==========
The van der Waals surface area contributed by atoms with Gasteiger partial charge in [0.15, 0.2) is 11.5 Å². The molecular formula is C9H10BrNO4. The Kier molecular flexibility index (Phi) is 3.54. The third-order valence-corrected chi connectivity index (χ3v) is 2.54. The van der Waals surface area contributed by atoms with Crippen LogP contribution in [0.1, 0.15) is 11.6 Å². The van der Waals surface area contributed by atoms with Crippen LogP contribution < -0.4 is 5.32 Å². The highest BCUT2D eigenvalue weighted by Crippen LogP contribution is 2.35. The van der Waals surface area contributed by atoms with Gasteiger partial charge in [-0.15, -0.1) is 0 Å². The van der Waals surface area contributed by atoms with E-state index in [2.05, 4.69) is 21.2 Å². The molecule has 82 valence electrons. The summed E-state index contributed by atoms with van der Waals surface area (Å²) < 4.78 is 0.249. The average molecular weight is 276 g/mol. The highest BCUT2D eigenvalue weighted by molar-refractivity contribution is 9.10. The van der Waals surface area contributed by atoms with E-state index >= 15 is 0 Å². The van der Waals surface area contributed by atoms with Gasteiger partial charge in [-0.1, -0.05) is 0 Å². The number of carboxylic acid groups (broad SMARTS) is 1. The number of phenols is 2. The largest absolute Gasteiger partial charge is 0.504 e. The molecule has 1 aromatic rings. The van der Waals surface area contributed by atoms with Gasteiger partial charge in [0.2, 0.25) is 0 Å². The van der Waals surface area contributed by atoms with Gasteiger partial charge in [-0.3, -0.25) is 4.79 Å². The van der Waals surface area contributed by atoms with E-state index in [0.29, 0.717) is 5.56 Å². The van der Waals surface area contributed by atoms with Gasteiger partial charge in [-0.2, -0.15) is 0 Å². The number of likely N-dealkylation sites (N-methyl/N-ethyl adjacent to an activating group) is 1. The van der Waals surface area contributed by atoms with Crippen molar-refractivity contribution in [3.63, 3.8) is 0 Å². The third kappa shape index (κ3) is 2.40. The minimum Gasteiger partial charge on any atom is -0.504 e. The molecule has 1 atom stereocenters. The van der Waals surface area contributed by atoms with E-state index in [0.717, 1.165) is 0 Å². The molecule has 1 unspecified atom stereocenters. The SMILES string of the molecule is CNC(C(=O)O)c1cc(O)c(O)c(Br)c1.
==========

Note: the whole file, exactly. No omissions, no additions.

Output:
The van der Waals surface area contributed by atoms with Gasteiger partial charge in [0.15, 0.2) is 11.5 Å². The molecular formula is C9H10BrNO4. The Kier molecular flexibility index (Phi) is 3.54. The third-order valence-corrected chi connectivity index (χ3v) is 2.54. The van der Waals surface area contributed by atoms with Crippen LogP contribution in [0.1, 0.15) is 11.6 Å². The van der Waals surface area contributed by atoms with Crippen LogP contribution < -0.4 is 5.32 Å². The highest BCUT2D eigenvalue weighted by Crippen LogP contribution is 2.35. The van der Waals surface area contributed by atoms with Gasteiger partial charge in [-0.15, -0.1) is 0 Å². The van der Waals surface area contributed by atoms with E-state index in [2.05, 4.69) is 21.2 Å². The molecule has 82 valence electrons. The summed E-state index contributed by atoms with van der Waals surface area (Å²) < 4.78 is 0.249. The average molecular weight is 276 g/mol. The highest BCUT2D eigenvalue weighted by molar-refractivity contribution is 9.10. The van der Waals surface area contributed by atoms with E-state index >= 15 is 0 Å². The van der Waals surface area contributed by atoms with Gasteiger partial charge in [-0.1, -0.05) is 0 Å². The number of carboxylic acid groups (broad SMARTS) is 1. The number of phenols is 2. The largest absolute Gasteiger partial charge is 0.504 e. The molecule has 1 aromatic rings. The van der Waals surface area contributed by atoms with Gasteiger partial charge in [0.2, 0.25) is 0 Å². The van der Waals surface area contributed by atoms with Gasteiger partial charge in [-0.3, -0.25) is 4.79 Å². The van der Waals surface area contributed by atoms with E-state index in [0.29, 0.717) is 5.56 Å². The van der Waals surface area contributed by atoms with Gasteiger partial charge in [-0.2, -0.15) is 0 Å². The number of likely N-dealkylation sites (N-methyl/N-ethyl adjacent to an activating group) is 1. The van der Waals surface area contributed by atoms with Crippen molar-refractivity contribution in [3.63, 3.8) is 0 Å². The third kappa shape index (κ3) is 2.40. The minimum Gasteiger partial charge on any atom is -0.504 e. The molecule has 1 atom stereocenters. The van der Waals surface area contributed by atoms with E-state index in [0.717, 1.165) is 0 Å². The molecule has 1 unspecified atom stereocenters. The SMILES string of the molecule is CNC(C(=O)O)c1cc(O)c(O)c(Br)c1.